Most of our marketing and selling efforts focus on becoming the “product/solution authority.” “We have the leading CRM solution on the market…… Our manufacturing technologies are the best solutions available….. We are the leading provider of financial services solutions…..”
Our content and our selling efforts focus on demonstrating the superiority of our solutions. “We have the best references, we have more features/functions, we are cheaper….”
When our customers and prospects have reached the point in their buying process focusing on solution selection, this may be important.
But what about Topic Authority?
Where to our prospects and customers get information on the critical issues impacting them, their customers, their industries, and markets?
For example, what are the major trends, what disruptions may be happening, what are the biggest issues facing everyone in the market? Alternatively, how might participants start thinking differently, what new opportunities are emerging? It could be major shifts in economy, market behaviors, demand. It could be major shifts in technologies impacting markets. For example, we are inundated with discussion about AI/ML and their potential impact on everything.
Topic Authority is critical because it focuses on what customers care or should be caring about. It’s all about them, their businesses, opportunities and threats facing everyone in the industry market.
Topic Authority creates awareness–not of products, but of issues, trends, changes. It is this awareness that incites customers to do something, perhaps to change, address and opportunity or threat. Or to consider something different. And this always precedes any buying effort and interest in solutions.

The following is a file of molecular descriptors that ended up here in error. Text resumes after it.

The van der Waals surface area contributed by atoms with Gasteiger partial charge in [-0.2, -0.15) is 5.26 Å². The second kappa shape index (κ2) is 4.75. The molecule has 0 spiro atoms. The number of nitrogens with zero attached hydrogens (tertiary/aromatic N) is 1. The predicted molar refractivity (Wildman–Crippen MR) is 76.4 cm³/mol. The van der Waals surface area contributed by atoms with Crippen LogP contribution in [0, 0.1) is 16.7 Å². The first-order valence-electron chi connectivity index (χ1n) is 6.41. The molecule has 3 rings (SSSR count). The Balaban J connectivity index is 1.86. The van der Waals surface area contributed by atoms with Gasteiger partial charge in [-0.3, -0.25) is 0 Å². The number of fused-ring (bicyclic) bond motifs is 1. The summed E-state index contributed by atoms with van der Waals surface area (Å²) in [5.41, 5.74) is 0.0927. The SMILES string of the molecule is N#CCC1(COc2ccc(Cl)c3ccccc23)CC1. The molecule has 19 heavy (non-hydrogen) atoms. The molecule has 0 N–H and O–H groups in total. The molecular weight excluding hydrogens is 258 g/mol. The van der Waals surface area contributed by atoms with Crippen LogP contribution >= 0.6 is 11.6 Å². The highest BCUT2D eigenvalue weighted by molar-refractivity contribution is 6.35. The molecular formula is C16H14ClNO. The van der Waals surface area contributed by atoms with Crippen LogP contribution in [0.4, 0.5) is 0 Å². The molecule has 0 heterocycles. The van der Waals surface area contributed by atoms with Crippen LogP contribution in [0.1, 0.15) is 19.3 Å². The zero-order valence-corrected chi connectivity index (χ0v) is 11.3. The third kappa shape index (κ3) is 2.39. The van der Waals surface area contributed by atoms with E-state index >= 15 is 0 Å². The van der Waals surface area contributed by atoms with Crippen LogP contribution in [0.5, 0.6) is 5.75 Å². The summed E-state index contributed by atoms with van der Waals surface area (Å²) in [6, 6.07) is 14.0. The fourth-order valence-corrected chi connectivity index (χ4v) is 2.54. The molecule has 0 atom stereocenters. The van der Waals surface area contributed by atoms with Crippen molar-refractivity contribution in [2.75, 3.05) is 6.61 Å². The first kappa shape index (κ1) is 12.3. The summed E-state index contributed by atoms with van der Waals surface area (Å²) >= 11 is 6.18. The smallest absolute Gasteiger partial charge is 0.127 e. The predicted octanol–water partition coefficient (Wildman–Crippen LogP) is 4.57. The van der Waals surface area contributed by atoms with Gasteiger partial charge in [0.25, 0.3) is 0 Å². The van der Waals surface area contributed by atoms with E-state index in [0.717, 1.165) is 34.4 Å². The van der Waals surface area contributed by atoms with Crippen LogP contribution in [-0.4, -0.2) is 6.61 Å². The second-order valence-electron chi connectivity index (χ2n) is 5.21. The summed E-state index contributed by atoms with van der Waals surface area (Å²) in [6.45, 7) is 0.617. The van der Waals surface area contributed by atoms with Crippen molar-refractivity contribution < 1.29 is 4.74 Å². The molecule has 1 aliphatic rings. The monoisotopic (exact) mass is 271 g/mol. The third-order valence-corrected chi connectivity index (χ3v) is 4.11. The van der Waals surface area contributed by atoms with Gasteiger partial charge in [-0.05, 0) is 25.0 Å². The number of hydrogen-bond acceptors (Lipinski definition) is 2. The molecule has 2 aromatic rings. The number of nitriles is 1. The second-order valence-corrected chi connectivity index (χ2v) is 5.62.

Topic Authority is, often, the domain of industry pundits, consultants, market researchers. Industry leaders/innovators often create Topic Authority.
But Topic Authority is critical for solution/product suppliers. Because it incites our customers to think differently, change, and, ultimately, buy, establishing Topic Authority begins to establish trust. And this trust is almost unconscious. Prospects and customers begin paying attention to what we may be saying—not because of our solutions or ability to solve their problems, but because we are educating them on issues that may be important to them.
We must always be investing in establishing Topic Authority. Rather than focusing on what we make and sell, we must focus on those trends and issues that, ultimately, drive a customer to buy. We have to become the experts in educating our customers in those issues. We have to be the experts in engaging customers in conversations about these and how they might impact the customer.
These business focused conversations establish trust and confidence with our prospect and customers. And when they are incited to change, they then turn to us, asking, “How can you help?”
Afterword: Thanks to Jon Reed’s great article on “Reaching The B2B Buyer,” for helping me think about this issue.
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